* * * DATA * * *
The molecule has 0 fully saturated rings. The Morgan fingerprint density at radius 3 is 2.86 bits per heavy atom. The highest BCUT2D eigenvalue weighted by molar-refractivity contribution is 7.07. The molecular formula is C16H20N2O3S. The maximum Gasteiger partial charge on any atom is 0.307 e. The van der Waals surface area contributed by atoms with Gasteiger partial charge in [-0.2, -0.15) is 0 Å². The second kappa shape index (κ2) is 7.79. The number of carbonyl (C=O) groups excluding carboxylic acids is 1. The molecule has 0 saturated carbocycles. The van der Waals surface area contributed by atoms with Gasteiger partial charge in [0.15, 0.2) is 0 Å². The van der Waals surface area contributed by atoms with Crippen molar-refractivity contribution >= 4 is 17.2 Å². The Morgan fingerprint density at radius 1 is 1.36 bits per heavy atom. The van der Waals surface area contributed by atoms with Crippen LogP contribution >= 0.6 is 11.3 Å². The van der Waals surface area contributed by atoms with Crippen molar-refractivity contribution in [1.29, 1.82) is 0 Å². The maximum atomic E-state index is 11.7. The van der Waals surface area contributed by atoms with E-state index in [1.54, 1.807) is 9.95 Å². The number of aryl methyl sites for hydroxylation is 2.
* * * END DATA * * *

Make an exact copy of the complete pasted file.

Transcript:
The molecule has 0 fully saturated rings. The Morgan fingerprint density at radius 3 is 2.86 bits per heavy atom. The highest BCUT2D eigenvalue weighted by molar-refractivity contribution is 7.07. The molecular formula is C16H20N2O3S. The maximum Gasteiger partial charge on any atom is 0.307 e. The van der Waals surface area contributed by atoms with Gasteiger partial charge in [-0.2, -0.15) is 0 Å². The second kappa shape index (κ2) is 7.79. The number of carbonyl (C=O) groups excluding carboxylic acids is 1. The molecule has 0 saturated carbocycles. The van der Waals surface area contributed by atoms with Gasteiger partial charge in [0.15, 0.2) is 0 Å². The van der Waals surface area contributed by atoms with Crippen molar-refractivity contribution >= 4 is 17.2 Å². The Morgan fingerprint density at radius 1 is 1.36 bits per heavy atom. The van der Waals surface area contributed by atoms with Crippen LogP contribution >= 0.6 is 11.3 Å². The van der Waals surface area contributed by atoms with Crippen molar-refractivity contribution in [1.29, 1.82) is 0 Å². The maximum atomic E-state index is 11.7. The van der Waals surface area contributed by atoms with E-state index in [1.54, 1.807) is 9.95 Å². The number of aryl methyl sites for hydroxylation is 2.